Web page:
Obeying her instructions, we once again pushed. I was nearest the handle, and in some manner,—how, none of us could ever explain,—just as the door opened of its own accord, I slipped and fell inside. The door then closed immediately with a bang, and, to my unmitigated horror, I found myself alone in the room. For some seconds I was spellbound, and could not even collect my thoughts sufficiently to frame a reply to the piteous entreaties of the Holkitts, who kept banging on the door, and imploring me to tell them what was happening. Never in the hideous excitement of nightmare had I experienced such a terror as the terror that room conveyed to my mind. Though nothing was to be seen, nothing but the candle, the light of which was peculiarly white and vibrating, I felt the presence of something inexpressibly menacing and horrible. It was in the light, the atmosphere, the furniture, everywhere. On all sides it surrounded me, on all sides I was threatened—threatened in a manner that was strange and deadly. Something suggesting to me that the source of evil originated in the candle, and that if I could succeed in extinguishing the light I should free myself from the ghostly presence, I advanced towards the mantelpiece, and, drawing in a deep breath, blew—blew with the energy born of desperation. It had no effect. I repeated my efforts; I blew frantically, madly, but all to no purpose; the candle still burned—burned softly and mockingly. Then a fearful terror seized me, and, flying to the opposite side of the room, I buried my face against the wall, and waited for what the sickly beatings of my heart warned me was coming. Constrained to look, I slightly, only very, very slightly, moved round, and there, there, floating stealthily towards me through the air, came the candle, the vibrating, glowing, baleful candle. I hid my face again, and prayed God to let me faint. Nearer and nearer drew the light; wilder and wilder the wrenches at the door. Closer and closer I pressed myself to the wall. And then, then when the final throes of agony were more than human heart and brain could stand, there came the suspicion, the suggestion of a touch—of a touch so horrid that my prayers were at last answered, and I fainted. When I recovered, I was in Margaret's room, and half a dozen well-known forms were gathered round me. It appears that with the collapse of my body on the floor, the door, that had so effectually resisted every effort to turn the handle, immediately flew open, and I was discovered lying on the ground with the candle—still alight—on the ground beside me. My aunt experienced no difficulty in blowing out the refractory candle, and I was carried with the greatest tenderness into the other wing of the house, where I slept that night. Little was said about the incident next day, but all who knew of it expressed in their faces the utmost anxiety—an anxiety which, now that I had recovered, greatly puzzled me. On our return home, another shock awaited me; we found to our dismay that my mother was seriously ill, and that the doctor, who had been sent for from Perth the previous evening, just about the time of my adventure with the candle, had stated that she might not survive the day. His warning was fulfilled—she died at sunset. Her death, of course, may have had nothing at all to do with the candle episode, yet it struck me then as an odd coincidence, and seems all the more strange to me after hearing your account of the bogle that touched your dear father in the road, so near the spot where the Holkitts' house once stood. I could never discover whether Lady Holkitt or her daughters ever saw anything of a superphysical nature in their house; after my experience they were always very reticent on that subject, and naturally I did not like to press it. On Lady Holkitt's death, Margaret and Alice sold the house, which was eventually pulled down, as no one would live in it, and I believe the ground on which it stood is now a turnip field. That, my dear, is all I can tell you.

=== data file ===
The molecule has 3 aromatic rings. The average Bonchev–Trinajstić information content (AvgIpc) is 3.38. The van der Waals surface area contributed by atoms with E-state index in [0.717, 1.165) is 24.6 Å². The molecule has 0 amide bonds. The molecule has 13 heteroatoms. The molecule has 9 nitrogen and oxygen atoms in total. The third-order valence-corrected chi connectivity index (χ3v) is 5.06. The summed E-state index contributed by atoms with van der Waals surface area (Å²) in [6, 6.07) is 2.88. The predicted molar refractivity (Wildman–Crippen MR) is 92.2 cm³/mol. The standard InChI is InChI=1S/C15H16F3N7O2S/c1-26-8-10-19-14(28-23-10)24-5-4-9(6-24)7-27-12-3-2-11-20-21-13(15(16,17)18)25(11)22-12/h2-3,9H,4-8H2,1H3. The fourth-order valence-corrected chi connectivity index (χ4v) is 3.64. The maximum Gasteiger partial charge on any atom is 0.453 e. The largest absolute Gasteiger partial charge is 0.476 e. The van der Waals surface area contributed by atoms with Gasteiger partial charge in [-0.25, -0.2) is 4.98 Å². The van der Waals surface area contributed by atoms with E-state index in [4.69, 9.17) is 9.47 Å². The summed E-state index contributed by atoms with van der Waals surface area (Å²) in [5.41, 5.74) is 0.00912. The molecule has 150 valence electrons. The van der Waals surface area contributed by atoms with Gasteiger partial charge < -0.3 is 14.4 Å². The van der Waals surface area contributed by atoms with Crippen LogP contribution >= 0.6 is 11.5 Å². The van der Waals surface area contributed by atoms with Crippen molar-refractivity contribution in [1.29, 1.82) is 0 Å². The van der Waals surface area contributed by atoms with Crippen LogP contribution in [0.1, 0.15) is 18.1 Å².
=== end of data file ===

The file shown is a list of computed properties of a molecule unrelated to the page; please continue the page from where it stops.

Let's hear it for electricity!
If you read that Wikipedia link I gave to Elliott O'Donnell, you will find he died at the ripe old age of 93 after a varied career where initially "he travelled in the United States instead, working on a cattle range in Oregon and becoming a policeman during the Chicago Railway Strike of 1894. Returning to England on the SS Elbe, he worked there as a schoolmaster and trained for theatre in London..." It was his spare time writing occult fantasies that led to his specializing in "what were claimed as true stories of ghosts and hauntings. These were immensely popular, but his flamboyant style and amazing stories suggest that he combined fact with fiction." While publishing heavily on such matters he became a lecturer and authority on supernatural affairs and often was asked to solve alleged ghost problems.
If your electrical power goes out, you can always light a candle, but I also hope you can extinguish it.